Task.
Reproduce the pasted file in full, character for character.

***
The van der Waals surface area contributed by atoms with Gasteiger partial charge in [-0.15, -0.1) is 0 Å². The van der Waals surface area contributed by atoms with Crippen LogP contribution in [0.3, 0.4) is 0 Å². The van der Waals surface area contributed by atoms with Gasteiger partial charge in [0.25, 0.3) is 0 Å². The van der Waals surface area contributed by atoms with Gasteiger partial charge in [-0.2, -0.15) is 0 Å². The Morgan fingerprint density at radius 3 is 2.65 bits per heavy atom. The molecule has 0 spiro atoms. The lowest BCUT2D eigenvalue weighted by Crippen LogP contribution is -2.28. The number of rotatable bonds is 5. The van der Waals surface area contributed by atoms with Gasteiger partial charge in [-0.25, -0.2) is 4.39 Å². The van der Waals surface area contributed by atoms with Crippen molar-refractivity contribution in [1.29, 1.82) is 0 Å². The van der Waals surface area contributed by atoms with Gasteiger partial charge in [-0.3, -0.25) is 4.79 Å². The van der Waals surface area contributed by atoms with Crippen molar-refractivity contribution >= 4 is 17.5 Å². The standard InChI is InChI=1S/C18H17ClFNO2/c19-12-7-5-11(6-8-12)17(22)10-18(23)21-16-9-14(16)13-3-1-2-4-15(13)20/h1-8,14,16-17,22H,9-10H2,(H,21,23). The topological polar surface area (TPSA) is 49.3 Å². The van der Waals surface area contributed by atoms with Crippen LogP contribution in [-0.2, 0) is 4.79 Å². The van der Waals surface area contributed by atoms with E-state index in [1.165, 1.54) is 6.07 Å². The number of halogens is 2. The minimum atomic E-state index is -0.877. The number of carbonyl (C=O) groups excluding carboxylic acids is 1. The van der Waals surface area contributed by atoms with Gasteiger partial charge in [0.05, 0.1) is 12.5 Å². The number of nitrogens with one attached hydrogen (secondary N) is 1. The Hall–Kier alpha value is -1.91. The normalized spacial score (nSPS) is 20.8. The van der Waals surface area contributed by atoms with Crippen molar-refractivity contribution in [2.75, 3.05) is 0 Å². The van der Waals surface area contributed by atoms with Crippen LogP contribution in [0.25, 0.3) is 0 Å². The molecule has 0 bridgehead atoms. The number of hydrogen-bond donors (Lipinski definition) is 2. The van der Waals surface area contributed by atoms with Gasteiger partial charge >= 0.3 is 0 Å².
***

The van der Waals surface area contributed by atoms with Gasteiger partial charge in [-0.15, -0.1) is 0 Å². The van der Waals surface area contributed by atoms with Crippen LogP contribution in [0.3, 0.4) is 0 Å². The van der Waals surface area contributed by atoms with Gasteiger partial charge in [0.25, 0.3) is 0 Å². The van der Waals surface area contributed by atoms with Gasteiger partial charge in [-0.2, -0.15) is 0 Å². The Morgan fingerprint density at radius 3 is 2.65 bits per heavy atom. The molecule has 0 spiro atoms. The lowest BCUT2D eigenvalue weighted by Crippen LogP contribution is -2.28. The number of rotatable bonds is 5. The van der Waals surface area contributed by atoms with Gasteiger partial charge in [-0.25, -0.2) is 4.39 Å². The van der Waals surface area contributed by atoms with Crippen molar-refractivity contribution in [1.29, 1.82) is 0 Å². The van der Waals surface area contributed by atoms with Gasteiger partial charge in [-0.3, -0.25) is 4.79 Å². The van der Waals surface area contributed by atoms with Crippen molar-refractivity contribution >= 4 is 17.5 Å². The standard InChI is InChI=1S/C18H17ClFNO2/c19-12-7-5-11(6-8-12)17(22)10-18(23)21-16-9-14(16)13-3-1-2-4-15(13)20/h1-8,14,16-17,22H,9-10H2,(H,21,23). The topological polar surface area (TPSA) is 49.3 Å². The van der Waals surface area contributed by atoms with Crippen LogP contribution in [-0.2, 0) is 4.79 Å². The van der Waals surface area contributed by atoms with E-state index in [1.165, 1.54) is 6.07 Å². The number of halogens is 2. The minimum atomic E-state index is -0.877. The number of carbonyl (C=O) groups excluding carboxylic acids is 1. The van der Waals surface area contributed by atoms with Gasteiger partial charge in [0.05, 0.1) is 12.5 Å². The number of nitrogens with one attached hydrogen (secondary N) is 1. The Hall–Kier alpha value is -1.91. The normalized spacial score (nSPS) is 20.8. The van der Waals surface area contributed by atoms with Crippen molar-refractivity contribution in [2.75, 3.05) is 0 Å². The van der Waals surface area contributed by atoms with Crippen LogP contribution in [0.25, 0.3) is 0 Å². The molecule has 0 bridgehead atoms. The number of hydrogen-bond donors (Lipinski definition) is 2. The van der Waals surface area contributed by atoms with Gasteiger partial charge >= 0.3 is 0 Å².